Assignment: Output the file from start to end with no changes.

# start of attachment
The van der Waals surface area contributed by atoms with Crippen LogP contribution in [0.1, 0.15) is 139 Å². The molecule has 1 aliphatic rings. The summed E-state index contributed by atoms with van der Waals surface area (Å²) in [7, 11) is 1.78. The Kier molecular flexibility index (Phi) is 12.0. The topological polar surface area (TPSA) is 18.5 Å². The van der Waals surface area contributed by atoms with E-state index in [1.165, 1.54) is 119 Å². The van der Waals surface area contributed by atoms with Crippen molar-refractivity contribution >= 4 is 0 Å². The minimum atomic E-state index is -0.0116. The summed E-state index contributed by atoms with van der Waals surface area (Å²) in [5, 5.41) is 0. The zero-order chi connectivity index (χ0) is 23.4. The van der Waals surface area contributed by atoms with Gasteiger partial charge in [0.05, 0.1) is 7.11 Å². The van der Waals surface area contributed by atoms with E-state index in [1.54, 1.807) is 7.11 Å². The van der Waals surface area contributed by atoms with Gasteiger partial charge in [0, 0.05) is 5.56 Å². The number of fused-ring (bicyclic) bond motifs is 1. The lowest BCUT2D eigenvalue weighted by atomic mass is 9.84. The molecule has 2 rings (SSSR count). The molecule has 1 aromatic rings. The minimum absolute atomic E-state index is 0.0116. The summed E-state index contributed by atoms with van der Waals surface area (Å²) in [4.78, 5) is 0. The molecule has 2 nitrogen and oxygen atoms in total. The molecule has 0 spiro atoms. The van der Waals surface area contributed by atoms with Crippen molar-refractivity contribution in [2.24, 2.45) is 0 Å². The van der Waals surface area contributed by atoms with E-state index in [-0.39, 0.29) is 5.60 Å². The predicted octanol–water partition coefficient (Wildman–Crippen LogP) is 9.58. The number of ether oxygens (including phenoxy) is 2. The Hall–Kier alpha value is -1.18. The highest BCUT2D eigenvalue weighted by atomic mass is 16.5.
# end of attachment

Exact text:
The van der Waals surface area contributed by atoms with Crippen LogP contribution in [0.1, 0.15) is 139 Å². The molecule has 1 aliphatic rings. The summed E-state index contributed by atoms with van der Waals surface area (Å²) in [7, 11) is 1.78. The Kier molecular flexibility index (Phi) is 12.0. The topological polar surface area (TPSA) is 18.5 Å². The van der Waals surface area contributed by atoms with E-state index in [1.165, 1.54) is 119 Å². The van der Waals surface area contributed by atoms with Crippen molar-refractivity contribution >= 4 is 0 Å². The minimum atomic E-state index is -0.0116. The summed E-state index contributed by atoms with van der Waals surface area (Å²) in [5, 5.41) is 0. The zero-order chi connectivity index (χ0) is 23.4. The van der Waals surface area contributed by atoms with Gasteiger partial charge in [0.05, 0.1) is 7.11 Å². The van der Waals surface area contributed by atoms with E-state index in [1.54, 1.807) is 7.11 Å². The van der Waals surface area contributed by atoms with Gasteiger partial charge in [0, 0.05) is 5.56 Å². The number of fused-ring (bicyclic) bond motifs is 1. The lowest BCUT2D eigenvalue weighted by atomic mass is 9.84. The molecule has 2 rings (SSSR count). The molecule has 1 aromatic rings. The minimum absolute atomic E-state index is 0.0116. The summed E-state index contributed by atoms with van der Waals surface area (Å²) in [4.78, 5) is 0. The molecule has 2 nitrogen and oxygen atoms in total. The molecule has 0 spiro atoms. The van der Waals surface area contributed by atoms with Crippen molar-refractivity contribution in [2.24, 2.45) is 0 Å². The van der Waals surface area contributed by atoms with E-state index in [-0.39, 0.29) is 5.60 Å². The predicted octanol–water partition coefficient (Wildman–Crippen LogP) is 9.58. The number of ether oxygens (including phenoxy) is 2. The Hall–Kier alpha value is -1.18. The highest BCUT2D eigenvalue weighted by atomic mass is 16.5.